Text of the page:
OKLAHOMA CITY (AP) _ Kelsey Smith-Briggs was everywhere at the state Capitol's south plaza_ her face smiling from stickers and signs, her name on everyone's lips.
``Tonight is the one-year anniversary of the first night we noticed abuse on Kelsey's body, the first night we documented abuse,'' said Kelsey's paternal grandmother, Kathie Briggs, on Saturday. ``We are just trying to bring awareness out and keep the story out there.''
Kelsey, 2, of Meeker died of blunt force trauma Oct. 11, four months after a judge returned her to her mother's care despite allegations of abuse. Her death has been ruled a homicide.
Kelsey's stepfather, Michael Lee Porter, 25, is charged with first-degree murder in her death. Her mother, Raye Dawn Porter, 26, is under investigation.
Saturday, about 150 people rallied outside the Capitol to advocate child welfare reform. With a statewide burn ban in effect, they held flashlights as they held vigil. Many wore T-shirts bearing images of the slain girl's face and the words: ``Justice for Kelsey Briggs.''
``It helps when you see the amount of people who show up and the people who come from all over to try to make changes,'' said Teri Sigman, Kelsey's step-grandmother. ``A lot of these are people who never even knew her.''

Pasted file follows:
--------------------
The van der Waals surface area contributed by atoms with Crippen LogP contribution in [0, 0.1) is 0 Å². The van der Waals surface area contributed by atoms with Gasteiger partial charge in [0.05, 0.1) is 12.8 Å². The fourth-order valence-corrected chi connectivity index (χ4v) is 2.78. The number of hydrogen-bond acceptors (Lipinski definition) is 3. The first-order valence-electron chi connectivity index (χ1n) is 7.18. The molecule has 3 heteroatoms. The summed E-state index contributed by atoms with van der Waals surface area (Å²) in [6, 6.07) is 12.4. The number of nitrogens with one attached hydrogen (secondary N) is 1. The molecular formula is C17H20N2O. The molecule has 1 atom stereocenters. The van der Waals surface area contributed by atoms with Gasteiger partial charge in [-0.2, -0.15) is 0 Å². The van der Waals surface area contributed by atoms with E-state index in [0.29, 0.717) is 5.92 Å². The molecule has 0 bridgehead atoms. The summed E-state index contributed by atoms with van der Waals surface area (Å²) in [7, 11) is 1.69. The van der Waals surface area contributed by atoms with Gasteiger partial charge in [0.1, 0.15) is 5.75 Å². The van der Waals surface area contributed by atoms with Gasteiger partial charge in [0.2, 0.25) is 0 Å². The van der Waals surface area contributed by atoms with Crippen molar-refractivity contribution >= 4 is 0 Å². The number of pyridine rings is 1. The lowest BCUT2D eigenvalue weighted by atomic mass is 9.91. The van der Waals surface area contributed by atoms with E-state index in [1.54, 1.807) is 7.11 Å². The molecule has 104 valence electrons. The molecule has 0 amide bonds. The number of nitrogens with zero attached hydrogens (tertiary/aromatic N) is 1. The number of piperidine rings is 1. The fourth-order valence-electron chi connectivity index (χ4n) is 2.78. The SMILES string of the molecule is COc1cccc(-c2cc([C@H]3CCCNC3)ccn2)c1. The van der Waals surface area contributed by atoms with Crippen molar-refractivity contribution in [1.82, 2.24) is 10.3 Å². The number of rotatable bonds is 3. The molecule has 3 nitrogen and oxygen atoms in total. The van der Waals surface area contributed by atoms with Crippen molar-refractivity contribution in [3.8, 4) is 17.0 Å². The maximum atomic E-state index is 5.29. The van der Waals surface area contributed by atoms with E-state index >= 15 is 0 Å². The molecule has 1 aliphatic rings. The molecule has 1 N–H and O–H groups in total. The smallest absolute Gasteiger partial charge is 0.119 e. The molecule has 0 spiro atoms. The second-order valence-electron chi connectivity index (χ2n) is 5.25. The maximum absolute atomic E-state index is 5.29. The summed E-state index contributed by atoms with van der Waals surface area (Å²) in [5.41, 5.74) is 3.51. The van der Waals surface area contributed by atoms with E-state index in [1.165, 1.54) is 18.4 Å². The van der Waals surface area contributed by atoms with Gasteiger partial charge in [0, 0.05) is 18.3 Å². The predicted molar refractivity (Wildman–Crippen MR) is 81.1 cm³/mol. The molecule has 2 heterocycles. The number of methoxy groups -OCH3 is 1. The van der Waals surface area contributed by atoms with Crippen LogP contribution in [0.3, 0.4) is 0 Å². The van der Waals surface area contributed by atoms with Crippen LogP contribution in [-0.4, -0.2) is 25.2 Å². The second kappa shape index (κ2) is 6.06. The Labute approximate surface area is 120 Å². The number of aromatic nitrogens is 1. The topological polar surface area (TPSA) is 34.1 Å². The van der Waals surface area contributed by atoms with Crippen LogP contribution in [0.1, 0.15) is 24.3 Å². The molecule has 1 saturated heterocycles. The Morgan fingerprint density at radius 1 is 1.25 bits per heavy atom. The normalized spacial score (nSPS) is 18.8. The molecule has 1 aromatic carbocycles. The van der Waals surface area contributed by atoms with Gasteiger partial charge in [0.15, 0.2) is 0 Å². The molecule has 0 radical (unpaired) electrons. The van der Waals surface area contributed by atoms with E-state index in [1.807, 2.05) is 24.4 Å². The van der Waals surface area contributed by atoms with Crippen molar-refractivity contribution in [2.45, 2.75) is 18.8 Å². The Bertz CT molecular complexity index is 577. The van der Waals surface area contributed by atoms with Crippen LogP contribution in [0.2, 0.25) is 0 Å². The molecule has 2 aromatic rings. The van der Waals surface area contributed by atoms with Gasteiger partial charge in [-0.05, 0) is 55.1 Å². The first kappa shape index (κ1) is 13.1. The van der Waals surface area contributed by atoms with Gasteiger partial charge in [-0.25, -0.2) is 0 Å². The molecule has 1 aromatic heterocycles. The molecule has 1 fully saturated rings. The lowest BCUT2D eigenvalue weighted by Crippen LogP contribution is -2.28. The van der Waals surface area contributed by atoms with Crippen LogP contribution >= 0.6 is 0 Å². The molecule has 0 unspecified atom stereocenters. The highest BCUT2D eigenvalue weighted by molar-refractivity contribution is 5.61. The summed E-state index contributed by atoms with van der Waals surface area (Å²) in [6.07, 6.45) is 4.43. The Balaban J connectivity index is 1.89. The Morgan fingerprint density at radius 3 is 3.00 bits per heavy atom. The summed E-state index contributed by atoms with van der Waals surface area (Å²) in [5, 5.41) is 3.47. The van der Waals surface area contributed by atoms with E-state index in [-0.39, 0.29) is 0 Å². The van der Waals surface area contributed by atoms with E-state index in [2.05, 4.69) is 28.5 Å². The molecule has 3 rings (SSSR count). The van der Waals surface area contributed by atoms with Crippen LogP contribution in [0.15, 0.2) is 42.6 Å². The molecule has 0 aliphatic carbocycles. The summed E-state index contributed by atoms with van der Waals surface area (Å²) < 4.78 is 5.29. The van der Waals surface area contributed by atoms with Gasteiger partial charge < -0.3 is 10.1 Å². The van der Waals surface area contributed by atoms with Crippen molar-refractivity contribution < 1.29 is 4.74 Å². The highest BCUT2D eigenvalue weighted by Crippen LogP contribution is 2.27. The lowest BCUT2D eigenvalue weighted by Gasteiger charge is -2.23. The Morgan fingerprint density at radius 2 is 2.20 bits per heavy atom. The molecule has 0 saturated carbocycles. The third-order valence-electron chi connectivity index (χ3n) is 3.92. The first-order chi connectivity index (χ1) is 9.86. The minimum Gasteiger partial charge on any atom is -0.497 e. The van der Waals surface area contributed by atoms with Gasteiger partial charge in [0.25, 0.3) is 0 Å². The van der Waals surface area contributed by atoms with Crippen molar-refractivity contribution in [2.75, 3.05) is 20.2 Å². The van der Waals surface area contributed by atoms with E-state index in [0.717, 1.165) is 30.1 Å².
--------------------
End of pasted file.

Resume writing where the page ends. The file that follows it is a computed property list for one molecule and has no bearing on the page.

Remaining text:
Roxanne Loyd, 50, of Choctaw was among those who'd never heard of Kelsey until her death. She said she was drawn to the rally by her own experiences.
``I just adopted a child who would've ended up just like Kelsey if I hadn't fought and had money to back me,'' Loyd said. ``I fought the system for 3 1/2 years. ... There definitely need to be changes.''
State Rep. Kris Steele, R-Shawnee, is pushing child welfare reform legislation aimed, in part, at restructuring and reorganizing the state Department of Human Services.
``We're looking at some pretty significant changes to how we do child protection in our state,'' said Steele, who drew applause when he said that if the legislation passes, it will be renamed the Kelsey Briggs Law.
He said his reform package will enable DHS to appeal judges' decisions, force judges to fill out forms explaining their decisions in child welfare cases and make those forms available to the public, require caseworkers who deal with abused children to be properly educated and involve the Oklahoma State Bureau of Investigations in certain abuse cases.